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Children’s hospital employees work around social distancing challenges

Music Therapy
Music therapist Sarah McWaters poses outside the Children's Healthcare in Atlanta. The coronavirus pandemic has altered how McWaters and other medical employees at the hospital do their job, despite the situation she has found the way to keep connected with patients giving them music kits for them to play at home. This photo was originally posted Friday, April 24, 2020, and was taken by Miguel Martinez for the Atlanta Journal-Constitution

On a typical day, Sarah McWaters’ musical instruments create the soothing sounds that ease young patients at Children’s Healthcare of Atlanta at Scottish Rite.

But the coronavirus pandemic has altered how McWaters, a music therapist, and other employees at the hospital do their jobs. Social distancing recommendations have prevented employees like McWaters from physically interacting with the hospital’s patients, who often worked with her to compose a song to describe their feelings or play an instrument to distract them from their pain. “A lot of the patients I’m seeing are working on pain management and coping because they may have been in the hospital a lot,” McWaters said.

As a musical therapist, McWaters also helps patients analyze lyrics or write songs to better understand and communicate their medical difficulties.

“Some children can’t actively engage, but listening helps calm them down,” she said.

Before the virus appeared, McWaters worked with patients one-on-one, but now she has to get creative, including playing outside their hospital rooms. She created a music to-go bag that includes small instruments, such as bells and maracas, and a CD for them to use at home with their parents.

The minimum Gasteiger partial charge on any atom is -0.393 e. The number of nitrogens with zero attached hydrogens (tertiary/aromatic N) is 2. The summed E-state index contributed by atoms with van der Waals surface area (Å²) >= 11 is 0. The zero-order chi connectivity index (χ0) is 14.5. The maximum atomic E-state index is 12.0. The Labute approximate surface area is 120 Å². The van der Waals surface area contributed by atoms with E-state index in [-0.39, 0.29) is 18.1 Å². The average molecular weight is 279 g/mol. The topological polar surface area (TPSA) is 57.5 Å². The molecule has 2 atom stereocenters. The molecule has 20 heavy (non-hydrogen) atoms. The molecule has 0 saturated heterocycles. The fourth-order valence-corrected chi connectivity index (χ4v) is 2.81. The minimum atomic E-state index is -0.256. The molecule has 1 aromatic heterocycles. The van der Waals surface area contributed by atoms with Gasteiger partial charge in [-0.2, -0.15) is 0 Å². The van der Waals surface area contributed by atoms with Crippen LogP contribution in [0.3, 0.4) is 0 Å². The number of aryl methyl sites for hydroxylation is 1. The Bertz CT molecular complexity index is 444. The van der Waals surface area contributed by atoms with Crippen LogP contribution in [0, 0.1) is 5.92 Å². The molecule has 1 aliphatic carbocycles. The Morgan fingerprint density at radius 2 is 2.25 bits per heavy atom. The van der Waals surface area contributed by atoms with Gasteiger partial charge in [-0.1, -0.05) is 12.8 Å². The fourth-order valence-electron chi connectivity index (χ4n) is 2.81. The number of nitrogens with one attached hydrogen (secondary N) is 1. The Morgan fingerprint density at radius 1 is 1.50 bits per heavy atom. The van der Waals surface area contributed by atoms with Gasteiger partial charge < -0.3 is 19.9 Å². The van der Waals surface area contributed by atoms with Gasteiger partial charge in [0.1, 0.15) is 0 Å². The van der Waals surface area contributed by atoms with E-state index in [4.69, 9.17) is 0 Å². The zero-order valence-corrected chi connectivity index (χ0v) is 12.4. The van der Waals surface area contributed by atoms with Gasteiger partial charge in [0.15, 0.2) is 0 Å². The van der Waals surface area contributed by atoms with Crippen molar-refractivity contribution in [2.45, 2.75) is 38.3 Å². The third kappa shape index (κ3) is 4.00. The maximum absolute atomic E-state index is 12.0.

“It’s a way for us to at least provide something normalizing to kids and tell them that we’re still here to support them,” McWaters said.

Social distancing restrictions have also affected how staff keep patients entertained.

Patient activity specialist Jalessa Warren works in the hospital’s Child Zone, an area where children engage in activities such as creating slime, cooking or arts and crafts. But she, too, has had to mix things up.

“We went from hosting three groups a day to doing to-go activities,” Warren said. She and other activity specialists made craft kits so patients can work on them in their rooms. Patients can tune into the hospital’s closed-circuit activity channel and learn how to make the crafts or play games including bingo.

“It’s like watching a cooking show, but you’re able to interact with us as well,” Warren said, adding children are still able to go outside in the hospital’s garden area to get fresh air.

McWaters said patients are aware of the changes and staff work to keep things as normal as possible for them.

“We talk a lot about how children take on the stress of their parents,” McWaters said. “Some of our younger patients are aware. For some children, it’s intimidating to have several people walking by with masks on.”

“For older patients, we’re having conversations about the importance that they’re in the hospital to get better and tell them that we’re doing everything to keep them safe,” McWaters said.

This article originally appeared 04/24/2020 in The Atlanta Journal-Constitution.



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